Search for warblers worth it
Published 12:00 am Sunday, May 23, 2004
By al Batt, Nature’s world
My neighbor Crandall stops by.
&uot;How are you doing?&uot; I ask.
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&uot;Everything is copacetic.
Spring is a springin’, flowers are a flowerin’, birds are a singin’ and dogwoods are a barkin’.
My garden is going to be a good one.
I got bloomers spreading like rumors.
There are flocks of phlox and irises growing like computer viruses.
No muggy nights and no buggy bites. Life is good. Of course, that may be because I lost my job in town.&uot;
&uot;You lost another job?&uot;
&uot;Yeah, I don’t think that my boss liked me.
If I was late to work, I was being troublesome.
If I was early I was a suck-up. If I was on time, I was compulsive.
I think I’m going to open a restaurant.&uot;
&uot;We have enough restaurants.&uot;
&uot;Maybe so, but this one will be different.
Mine will only serve venison dishes.
I’m going to call it ‘The Buck Stops Here.’ I even have a catchy slogan.&uot;
&uot;I don’t want to hear it.&uot;
You’ve seen the movie.
Now lunch with the star.’&uot;
I was as busy as a three-legged cat in a new litter box.
I was staying at the Villa Maria in Frontenac, Minn.
I was there for the Warbler Weekend.
To be precise, it was the St. Paul Audubon Warbler Migration Weekend that has been held every year since 1972.
Frontenac is located between Lake City and Red Wing.
The Villa Maria Center is an interfaith retreat and conference center sponsored by the Ursuline Sisters. The property on which it stands was given to the Sisters by Israel Garrard.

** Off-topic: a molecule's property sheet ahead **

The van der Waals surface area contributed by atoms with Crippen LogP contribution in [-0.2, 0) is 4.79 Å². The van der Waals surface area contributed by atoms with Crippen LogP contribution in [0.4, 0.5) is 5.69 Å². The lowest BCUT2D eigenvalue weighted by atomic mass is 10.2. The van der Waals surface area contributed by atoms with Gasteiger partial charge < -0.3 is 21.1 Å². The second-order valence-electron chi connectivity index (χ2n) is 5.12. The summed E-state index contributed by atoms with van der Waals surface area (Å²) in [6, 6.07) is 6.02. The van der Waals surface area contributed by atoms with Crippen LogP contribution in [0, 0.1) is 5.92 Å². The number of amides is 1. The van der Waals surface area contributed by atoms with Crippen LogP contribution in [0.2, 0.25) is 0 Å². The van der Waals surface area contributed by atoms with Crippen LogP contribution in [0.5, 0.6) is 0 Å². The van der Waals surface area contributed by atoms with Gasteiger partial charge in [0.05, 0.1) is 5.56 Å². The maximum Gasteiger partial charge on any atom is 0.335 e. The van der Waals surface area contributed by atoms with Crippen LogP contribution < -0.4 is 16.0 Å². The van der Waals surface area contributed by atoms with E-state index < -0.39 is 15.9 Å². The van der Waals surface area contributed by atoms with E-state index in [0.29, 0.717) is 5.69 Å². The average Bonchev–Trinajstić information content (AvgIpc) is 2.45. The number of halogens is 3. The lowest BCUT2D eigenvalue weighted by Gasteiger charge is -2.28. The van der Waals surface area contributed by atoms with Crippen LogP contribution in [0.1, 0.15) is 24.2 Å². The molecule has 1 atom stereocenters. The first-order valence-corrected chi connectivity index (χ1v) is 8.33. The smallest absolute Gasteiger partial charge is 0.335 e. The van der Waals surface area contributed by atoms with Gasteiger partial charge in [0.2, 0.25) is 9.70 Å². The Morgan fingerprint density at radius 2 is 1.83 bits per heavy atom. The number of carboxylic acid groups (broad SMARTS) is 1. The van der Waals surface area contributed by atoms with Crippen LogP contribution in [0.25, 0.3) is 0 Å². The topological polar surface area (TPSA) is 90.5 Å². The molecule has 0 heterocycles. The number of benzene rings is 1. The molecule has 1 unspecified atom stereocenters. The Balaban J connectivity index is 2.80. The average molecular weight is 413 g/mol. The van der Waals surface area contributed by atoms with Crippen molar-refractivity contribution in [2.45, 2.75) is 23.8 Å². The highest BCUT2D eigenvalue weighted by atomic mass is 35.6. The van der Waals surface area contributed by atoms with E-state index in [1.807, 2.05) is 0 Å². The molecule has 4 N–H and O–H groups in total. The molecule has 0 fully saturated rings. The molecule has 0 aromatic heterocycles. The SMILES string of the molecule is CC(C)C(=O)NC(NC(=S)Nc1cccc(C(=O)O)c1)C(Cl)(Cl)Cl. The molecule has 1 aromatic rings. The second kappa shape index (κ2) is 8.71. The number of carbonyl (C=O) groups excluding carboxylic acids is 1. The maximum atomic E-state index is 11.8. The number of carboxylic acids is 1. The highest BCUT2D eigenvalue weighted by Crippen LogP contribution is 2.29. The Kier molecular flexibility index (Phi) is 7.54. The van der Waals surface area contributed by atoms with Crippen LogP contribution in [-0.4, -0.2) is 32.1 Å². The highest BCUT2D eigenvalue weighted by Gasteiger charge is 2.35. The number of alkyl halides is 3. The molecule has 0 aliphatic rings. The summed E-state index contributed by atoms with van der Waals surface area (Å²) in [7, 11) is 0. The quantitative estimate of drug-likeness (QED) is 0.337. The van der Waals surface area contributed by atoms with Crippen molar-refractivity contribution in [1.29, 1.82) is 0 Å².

Thanks to the records supplied by Bill Stjern, I know that over this period of time, the average number of species seen on this weekend is 127 with 22 of those species being warblers.
There has been 244 species of birds sighted during this span of time including 34 species of warblers.
Some of the warblers are quite dependable.
A Yellow Warbler and a Northern Waterthrush have been sighted every year. A Common Yellowthroat and an American Redstart has been spotted every year except one.
A Yellow-rumped Warbler, Black-throated Green Warbler, Palm Warbler, Black-and-white Warbler and Ovenbird have been seen all but two years.
Lots of warblers. I love looking at the tiny warblers that come to Minnesota during May.
They are like feathered jewels that glow brightly in sunlit trees.
It requires a lot of patience to see warblers because the warblers don’t have much.
They are 3-second birds.
They stay in view for 3 seconds.
The problem is that it typically takes us 4 seconds to find them.
But when we find a warbler, the search is worth it.
Many of the warblers find lunch in the tops of the trees.
This requires a binoculars user to spend some time looking straight up.
This can cause a condition known as warbler neck.
When you look at warblers, you first feel the experience in your arms.
They might become sore or achy.
Then you feel it in your neck.
A sore or stiff neck.
These are a small price to pay to look at the delicate beauty found in a warbler.
When you look at warblers, you first feel it in your arms, then in your neck and finally in your heart.
I love attending the Warbler Weekend.
The birds had never let me down in the past.
They didn’t let me down this year either.